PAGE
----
Here is our experience.
I started writing drafts in wordpress.com to get a feel of it. Later on, we exported our content to wordpress.org. (This is why you can see some posts in our blog dated earlier in 2015 even though we’d officially launched our wordpress.org blog on December 2015.) We signed up for a web hosting plan for 2 years, which already includes our own domain (www.taraletsanywhere.com).
P.S. Thank you to my good friend Ralph for suggesting the name of our blog. 🙂
3. Install a theme and essential plugins
This step entails everything you need to do after creating a WordPress blog.
First, choose a WordPress theme. A digital marketer colleague recommends getting paid professional themes, but personally I think free themes will do unless you want a highly customized theme for your blog.
A little knowledge about CSS will help you a lot in this area. If you’re not knowledgeable about CSS or HTML, don’t worry. Just find a theme that requires little to no changes. If you still want to customize your blog’s appearance, researching in Google helps a lot. You can also hire professional web developers if you have the budget for it.
Now that you’ve fixed your blog layout, it’s time to install necessary plugins for your blog. I recommend the following for beginners:
- Akismet – Basically, it protects your blog from spam. We get hundreds of spam comments and it’s laborious to manually screen and delete them. Akismet is a free plugin that effectively filters spam and takes care of this issue.
- Wordfence Security – An anti-virus, firewall and malware scan in one. As you can see, I started with security plugins because security is a crucial aspect you shouldn’t overlook. You’ve no idea how many blogs get hacked nowadays and how this can be a real pain in the ass.
- Jetpack by WordPress.com – Jetpack is a featured-packed plugin that connects your blog to a WordPress.com. It also allows you to see your blog stats in real time.
- Any SEO plugin, such as Yoast SEO, All in One SEO, or RankMath. An SEO plugin offers features to help you rank in Google.
These plugins are good for beginner WordPress users. Over time, you can add more plugins for social media (that annoying Facebook or Sign Up popup, Instagram gallery), speed booster plugins (help speed up your page loading time) and other plugins that allow you to customize your blog.
4. Create your first blog post!
Congratulations! Now, this part is up to you. Just a few reminders.
There’s so much to say about blogging, but perhaps this is the most important: Content is king. Google loves good content and will reward you for it, readers will go back to your website to read good content as well.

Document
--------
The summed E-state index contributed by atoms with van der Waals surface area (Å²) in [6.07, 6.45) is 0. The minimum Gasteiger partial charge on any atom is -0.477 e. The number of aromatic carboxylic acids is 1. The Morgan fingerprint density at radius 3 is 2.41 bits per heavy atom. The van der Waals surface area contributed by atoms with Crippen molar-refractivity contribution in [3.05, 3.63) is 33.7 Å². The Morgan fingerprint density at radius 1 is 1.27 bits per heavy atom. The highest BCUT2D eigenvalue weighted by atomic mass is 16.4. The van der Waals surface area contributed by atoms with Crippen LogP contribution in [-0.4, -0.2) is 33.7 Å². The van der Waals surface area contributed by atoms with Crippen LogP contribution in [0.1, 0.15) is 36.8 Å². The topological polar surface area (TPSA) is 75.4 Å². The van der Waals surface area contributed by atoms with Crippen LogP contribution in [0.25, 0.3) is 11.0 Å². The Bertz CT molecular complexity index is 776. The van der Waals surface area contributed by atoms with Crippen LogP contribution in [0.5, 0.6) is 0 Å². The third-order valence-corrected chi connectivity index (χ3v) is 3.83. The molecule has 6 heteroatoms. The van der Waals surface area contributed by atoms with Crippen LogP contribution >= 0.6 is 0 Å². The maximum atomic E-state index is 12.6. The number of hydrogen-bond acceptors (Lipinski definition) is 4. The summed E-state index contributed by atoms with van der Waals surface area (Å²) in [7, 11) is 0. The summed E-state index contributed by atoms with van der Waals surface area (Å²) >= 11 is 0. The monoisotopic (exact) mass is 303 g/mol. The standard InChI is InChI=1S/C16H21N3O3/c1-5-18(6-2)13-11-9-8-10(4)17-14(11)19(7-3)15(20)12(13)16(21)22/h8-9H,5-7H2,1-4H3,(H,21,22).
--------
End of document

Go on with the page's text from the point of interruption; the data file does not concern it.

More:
Your content is largely determined by why you’re blogging in the first place. If you’re in it for the money, you’ll find that you need to publish more listicles and even clickbait-y titles. If you’re into it, you can also include subjects that millennials love including Instagram-worthy spots and current food and travel fads. You also have to post regularly, about 1-2x a week.
If you’re in it for mere self-expression or love of writing, I believe that no or at least minimal rules apply. You’ll simply attract your tribe. 🙂
5. Generate traffic to your blog
Learning is continuous when it comes to blogging. After you’ve written content, it’s time to promote your posts. I believe that blogging follows the 20/80 Paretto rule. That is, 20% of your time should go to writing content and the rest of the 80% goes to marketing your content.
If you were like me, you’d be in denial at first. I thought good content is enough to get readers, but apparently that’s not the case! Our “good content” didn’t even make it to people’s feed, even to family or close friends, much more in Google search results. It took me almost a whole year to get started on efforts to push our rank up in Google.
I’d been blogging on and off for 10 years, to be honest. When I started in the early 2000s, it was very easy to generate traffic to the blog and I can make it to the first page of Google without much effort. All it takes is honest-to-goodness consistency and good content. Today, you have to be more technically savvy or at least know how to generate a huge following in social media.
Here are starter tips to get traffic to your blog.
- Set up accounts in social media, including Facebook, Instagram, Twitter, and/or Tiktok. Depending on your audience demographic, your social accounts may bring you lots of traffic. Regardless, you’ll want to have an existing and active social media presence so other people can follow you, including tourism boards and brands.
- Learn SEO. Online and offline SEO will help you rank higher in Google search results.
You’ll learn that blogging actually takes a lot of time! The most important thing is to have fun while you’re at it. 🙂
Have this guide on how to start a travel blog for Filipinos been of help to you? Have any more questions? Feel free to post them in the comments below!
Katherine Cortes is a 30-something freelance writer/editor. She likes beaches, snorkeling trips, and relaxing staycations (preferably with bath tubs!).